Note that our two switches actually produce four logical values in two complemented pairs. We'll call these values X, X', Y, and Y'.

We'll use a single 7404 hex invertor to implement all four invertors needed by this part of the circuit. The 7404 has fourteen pins that are numbered counter-clockwise starting with the notch. The pin to the left of the notch is number 1. The chip's ground connection will always be in the lower-left corner, and its power connection will in the upper right corner, just to the right of the notch. For the 7404, pin 7 is ground and pin 14 is power.
7404 DIP

If you wire your circuit as shown in the following picture, logical variable X is produced on pin 2 while its complement X' is produced on pin 4. Similarly, logical variable Y is produced on pin 12 while its complement Y' is produced on pin 10.
Switch with 7404

LED outputs

You will view the logical outputs of your circuit on LED's. We wish for the LED to be lit when the output is 1 and to be off when the output is 0. We will use a 7405, or hex inverter with open-collector outputs, for this task. The pin connections of the 7405 are identical to those of the 7404.

A schematic for each LED output circuit is shown below:
LED output schematic
When the input to the circuit is 1, the output of the invertor will be 0. This will sink current through the LED and turn it on. A 330Ω current limiting resistor is used to restrict the current flow through the LED to about 10 mA. The 330Ω resistor has bands of orange, orange, and brown. You can still review Danny Goodman's JavaScript resistor calculator.

Because LED's are diodes, they have an anode and cathode. The LED will conduct only when the anode is connected to a higher voltage than the cathode. If you look at an LED from above, you'll see a circle with a flat spot. The flat spot marks the cathode. The cathode wire should also be a bit shorter than the anode wire. The LED's must be inserted into the breadboard with the anode connected to VCC.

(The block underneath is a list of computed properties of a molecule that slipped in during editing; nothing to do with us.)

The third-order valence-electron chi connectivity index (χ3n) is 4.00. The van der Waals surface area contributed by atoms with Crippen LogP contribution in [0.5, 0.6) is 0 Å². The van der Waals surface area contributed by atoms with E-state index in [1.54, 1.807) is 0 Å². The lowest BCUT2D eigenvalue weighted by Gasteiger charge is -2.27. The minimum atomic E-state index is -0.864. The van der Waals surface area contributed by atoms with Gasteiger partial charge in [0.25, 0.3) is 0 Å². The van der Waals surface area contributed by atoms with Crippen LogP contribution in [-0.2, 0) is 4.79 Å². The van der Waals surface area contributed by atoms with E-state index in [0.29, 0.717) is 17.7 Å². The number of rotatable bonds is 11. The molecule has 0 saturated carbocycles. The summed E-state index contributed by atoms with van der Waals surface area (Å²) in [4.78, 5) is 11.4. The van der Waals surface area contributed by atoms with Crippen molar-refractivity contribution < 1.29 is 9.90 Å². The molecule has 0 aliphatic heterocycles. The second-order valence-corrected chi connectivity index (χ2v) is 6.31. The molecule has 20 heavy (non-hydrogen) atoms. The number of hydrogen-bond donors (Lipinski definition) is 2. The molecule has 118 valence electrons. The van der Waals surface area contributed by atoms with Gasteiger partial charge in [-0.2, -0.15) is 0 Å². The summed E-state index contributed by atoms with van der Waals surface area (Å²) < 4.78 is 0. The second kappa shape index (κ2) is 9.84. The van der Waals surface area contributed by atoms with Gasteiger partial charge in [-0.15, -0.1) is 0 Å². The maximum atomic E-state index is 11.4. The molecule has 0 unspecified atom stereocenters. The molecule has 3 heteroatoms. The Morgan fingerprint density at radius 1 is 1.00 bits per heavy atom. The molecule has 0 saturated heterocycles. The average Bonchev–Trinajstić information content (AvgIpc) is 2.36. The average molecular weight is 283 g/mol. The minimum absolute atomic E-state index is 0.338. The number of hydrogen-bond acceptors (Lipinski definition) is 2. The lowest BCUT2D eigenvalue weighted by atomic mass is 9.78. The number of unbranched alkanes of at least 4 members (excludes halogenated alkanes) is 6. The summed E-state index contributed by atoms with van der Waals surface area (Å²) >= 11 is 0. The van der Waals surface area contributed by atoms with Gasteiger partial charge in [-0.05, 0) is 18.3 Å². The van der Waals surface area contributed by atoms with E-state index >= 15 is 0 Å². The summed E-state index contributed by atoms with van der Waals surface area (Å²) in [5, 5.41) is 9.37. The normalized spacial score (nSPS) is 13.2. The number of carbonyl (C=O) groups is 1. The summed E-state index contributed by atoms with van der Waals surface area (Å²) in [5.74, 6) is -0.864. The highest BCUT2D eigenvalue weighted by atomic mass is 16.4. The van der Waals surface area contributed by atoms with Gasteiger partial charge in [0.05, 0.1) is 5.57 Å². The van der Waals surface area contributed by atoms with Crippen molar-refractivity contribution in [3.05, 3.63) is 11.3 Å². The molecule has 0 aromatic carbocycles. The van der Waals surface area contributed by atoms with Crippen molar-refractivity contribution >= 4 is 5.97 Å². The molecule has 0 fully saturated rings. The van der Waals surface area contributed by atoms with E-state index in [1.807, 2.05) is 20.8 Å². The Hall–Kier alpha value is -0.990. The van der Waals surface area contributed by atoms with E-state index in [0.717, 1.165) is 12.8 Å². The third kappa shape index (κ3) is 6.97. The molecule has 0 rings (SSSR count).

Now wire up your 7405 for two outputs as shown in the following picture.
LED outputs

Instructor check-off

Use long pieces of wire to connect each of the outputs of your switch circuit to the inputs of your LED circuit. Use your switch wires to make sure that your LED and switch circuits are working properly.
Test of I/O

Combinational logic implementation

Finally, it's time for some thinking. In E-homework 1 you implemented, in the Multmedia Logic Simulator, the two functions are given in the following table:

0 0 0 1
0 1 1 1
1 0 0 0
1 1 0 1

Just in case you've forgotten, the functions were originally expressed as:

Then by application of de Morgan's law, they were implemented with NAND's and NOT's as:

Using the outputs of your switch circuit, you are to implement these two functions with a single 7400 chip, a collection of four 2-input NAND gates. Note that your task is to simultaneously implement both functions with one chip. Implementing one function and then the other is not good enough.

The 7400 is a quad 2-input NAND gate whose connection diagram is shown below:
7400 DIP

Your switch circuit will provide you with X, NOT(X), Y, and NOT(Y). Draw a diagram of show how to wire up the 7400 to implement F and G. By the way, it's not hard to implement a NOT by using a NAND.

Instructor check-off

Have the lab instructor verify your wiring plan and then start wiring up the circuit. Finally, demonstrate that your circuit works for all four input combinations.

Big hint

Here's a picture of a working circuit. Unfortunately there's a yellow blob obscuring the 7400.
Completed project

Turning it in

Demonstrate your completed circuit to the course instructor.